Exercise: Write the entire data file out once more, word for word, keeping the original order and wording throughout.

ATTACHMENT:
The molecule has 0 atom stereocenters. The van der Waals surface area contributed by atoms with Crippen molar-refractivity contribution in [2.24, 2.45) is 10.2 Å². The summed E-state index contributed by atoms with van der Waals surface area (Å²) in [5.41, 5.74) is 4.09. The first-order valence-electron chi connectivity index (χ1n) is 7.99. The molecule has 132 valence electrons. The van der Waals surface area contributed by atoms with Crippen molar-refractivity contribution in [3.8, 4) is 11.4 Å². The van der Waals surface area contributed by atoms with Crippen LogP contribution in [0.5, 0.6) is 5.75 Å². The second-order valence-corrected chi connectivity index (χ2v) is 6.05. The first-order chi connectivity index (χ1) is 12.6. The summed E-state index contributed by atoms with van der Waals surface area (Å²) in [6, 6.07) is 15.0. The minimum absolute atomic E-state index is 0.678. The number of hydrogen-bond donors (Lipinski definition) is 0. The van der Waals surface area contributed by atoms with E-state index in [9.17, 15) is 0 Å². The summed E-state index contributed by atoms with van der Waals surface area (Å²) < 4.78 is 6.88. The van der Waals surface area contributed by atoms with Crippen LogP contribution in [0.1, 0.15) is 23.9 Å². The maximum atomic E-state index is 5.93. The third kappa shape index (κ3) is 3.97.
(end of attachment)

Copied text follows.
The molecule has 0 atom stereocenters. The van der Waals surface area contributed by atoms with Crippen molar-refractivity contribution in [2.24, 2.45) is 10.2 Å². The summed E-state index contributed by atoms with van der Waals surface area (Å²) in [5.41, 5.74) is 4.09. The first-order valence-electron chi connectivity index (χ1n) is 7.99. The molecule has 132 valence electrons. The van der Waals surface area contributed by atoms with Crippen molar-refractivity contribution in [3.8, 4) is 11.4 Å². The van der Waals surface area contributed by atoms with Crippen LogP contribution in [0.5, 0.6) is 5.75 Å². The second-order valence-corrected chi connectivity index (χ2v) is 6.05. The first-order chi connectivity index (χ1) is 12.6. The summed E-state index contributed by atoms with van der Waals surface area (Å²) in [6, 6.07) is 15.0. The minimum absolute atomic E-state index is 0.678. The number of hydrogen-bond donors (Lipinski definition) is 0. The van der Waals surface area contributed by atoms with E-state index in [9.17, 15) is 0 Å². The summed E-state index contributed by atoms with van der Waals surface area (Å²) < 4.78 is 6.88. The van der Waals surface area contributed by atoms with Crippen LogP contribution in [0.1, 0.15) is 23.9 Å². The maximum atomic E-state index is 5.93. The third kappa shape index (κ3) is 3.97.